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Old 11-25-2013, 06:10 PM   #16
jpollard
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NFS doesn't require "custom kernels". It MIGHT need a particular initrd file, but that is all.

And NFS isn't the only shared filesystem available (gluster is faster).

The most complex setup is for PXE boot. Some older systems don't support it. The advantage is that you can
fire off a pxe boot network packet, and the system can be fully installed in about 20 minutes on local disks (recommended for root and swap). User files can be on NFS or gluster as you need.

but setting things up takes time. You first want to get familiar with what you have, and how it works. THEN setup a pxe boot for one system, and update it (hint - there is an already configured pxeboot+initrd for that very purpose, but you might want to customize it OR use it for a core installation, then use yum to update the rest after the initial install.)

Above all, keep a notebook with what you do - even of the things that didn't work (even better is to add why it didn't work) - as that will keep you from trying it again because you forgot it didn't work the first time.
 
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Old 11-25-2013, 06:44 PM   #17
schneidz
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Quote:
Originally Posted by John VV View Post
now you are aware that in 7 to 8 month you are going to have to REINSTALL
using fedora 21 ( fedora 19 will hit it's end of life 30 DAYS after 21 comes out )
( upgrading and SKIPPING a version has never been supported)
or
in about 90 days
UPGRADE the WHOLE lab to fedora 20 ( fedora 20 comes out in about 1 month )

fedora only supports any one version for 13 months

in comparison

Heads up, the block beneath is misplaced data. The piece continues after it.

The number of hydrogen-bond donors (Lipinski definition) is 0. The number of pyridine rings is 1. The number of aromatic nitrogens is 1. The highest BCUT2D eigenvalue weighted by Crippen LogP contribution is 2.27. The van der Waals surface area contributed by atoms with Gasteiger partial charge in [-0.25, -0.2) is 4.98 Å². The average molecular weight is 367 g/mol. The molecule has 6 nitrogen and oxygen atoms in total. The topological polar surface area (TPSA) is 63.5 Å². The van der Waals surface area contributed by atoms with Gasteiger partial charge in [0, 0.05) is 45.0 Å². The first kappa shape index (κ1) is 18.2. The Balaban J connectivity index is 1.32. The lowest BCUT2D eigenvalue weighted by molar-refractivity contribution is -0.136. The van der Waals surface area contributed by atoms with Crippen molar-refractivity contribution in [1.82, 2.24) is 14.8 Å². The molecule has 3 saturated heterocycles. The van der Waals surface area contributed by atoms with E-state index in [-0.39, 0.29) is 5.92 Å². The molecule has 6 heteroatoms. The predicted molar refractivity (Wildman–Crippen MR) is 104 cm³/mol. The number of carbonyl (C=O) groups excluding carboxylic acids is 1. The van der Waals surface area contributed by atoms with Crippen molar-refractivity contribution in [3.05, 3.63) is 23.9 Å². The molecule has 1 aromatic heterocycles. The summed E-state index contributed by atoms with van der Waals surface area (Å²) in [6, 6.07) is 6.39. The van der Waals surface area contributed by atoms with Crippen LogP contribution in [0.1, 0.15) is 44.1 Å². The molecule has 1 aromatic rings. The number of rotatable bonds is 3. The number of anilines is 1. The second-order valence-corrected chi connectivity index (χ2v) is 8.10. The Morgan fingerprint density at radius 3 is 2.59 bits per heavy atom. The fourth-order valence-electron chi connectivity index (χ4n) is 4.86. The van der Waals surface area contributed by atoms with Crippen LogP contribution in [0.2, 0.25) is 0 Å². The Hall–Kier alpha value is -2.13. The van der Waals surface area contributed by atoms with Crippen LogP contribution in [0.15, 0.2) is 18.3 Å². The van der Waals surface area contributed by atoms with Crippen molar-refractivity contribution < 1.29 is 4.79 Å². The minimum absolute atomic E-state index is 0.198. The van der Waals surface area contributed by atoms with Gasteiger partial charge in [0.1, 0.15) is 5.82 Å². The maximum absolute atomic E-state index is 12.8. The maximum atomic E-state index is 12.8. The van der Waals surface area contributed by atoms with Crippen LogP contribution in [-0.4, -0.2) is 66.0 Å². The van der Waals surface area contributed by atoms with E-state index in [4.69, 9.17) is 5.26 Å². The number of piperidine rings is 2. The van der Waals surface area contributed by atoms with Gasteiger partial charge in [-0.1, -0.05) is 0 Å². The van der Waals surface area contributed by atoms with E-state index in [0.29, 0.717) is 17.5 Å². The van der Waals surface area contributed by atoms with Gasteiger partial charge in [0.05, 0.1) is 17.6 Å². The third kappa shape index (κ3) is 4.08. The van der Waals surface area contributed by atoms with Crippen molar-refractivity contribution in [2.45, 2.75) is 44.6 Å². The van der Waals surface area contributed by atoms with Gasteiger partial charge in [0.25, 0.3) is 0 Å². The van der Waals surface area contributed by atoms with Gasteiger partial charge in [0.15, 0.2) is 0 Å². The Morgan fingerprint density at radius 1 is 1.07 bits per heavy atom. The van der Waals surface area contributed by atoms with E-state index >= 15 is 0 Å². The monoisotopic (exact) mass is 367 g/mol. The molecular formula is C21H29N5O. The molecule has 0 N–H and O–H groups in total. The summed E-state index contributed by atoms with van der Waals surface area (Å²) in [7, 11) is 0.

RHEL6 has a 10 YEAR life span
10 years VS 13 months ???
i would assume a lab tech can keep fc-19 running smoothly for a few years.
 
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Old 11-25-2013, 08:19 PM   #18
pauldean
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Wink Sync time ...

Hi Selfprogrammed,
Hope you are well today. I appreciate the response, as always.

Quote:
Originally Posted by selfprogrammed View Post
Then you did not understand what I was telling you. And the rest is more confusing.
You are trying to make all your hard drives use NFS.
I do understand what you said said about kernel modifications.
But I am not trying to boot from an NFS file system, nor am I trying to use NFS filesystems for the linux file systems. I do not know what I wrote to give you the idea I wanted to boot from NFS. My apologies.
The only NFS filesystems will be for the iso image repository and the kickstart files, using as you indicated, using the boot option "repo={nfs|nfsiso}:server:/path". This is why I said I have no intention of modifying any kernels. No booting from NFS. Boot from DVD. No using NFS for linux file systems. I have plenty of local disk space for that. I'm just trying to follow the instructions in the Fedora-19 documentation, section 8.1.3. "Installing via NFS"

Quote:
Originally Posted by selfprogrammed View Post
I do not do network installs, so have no experience using Kickstart, or NFS repositories.
But I expect that it requires having one valid install to one of the machines first, in order to create the image that goes into the repository. If you have done this already I cannot tell.
1. Install to one of the machines
2. Create image of that install to repository.
3. Use repository image to install to other machines.
You seem to be starting at step 3, as far as I can tell.
The image I want installed on the target system is Fedora-19-i386-DVD.iso which I downloaded from fedoraproject.org, and have loaded onto the nfsserver.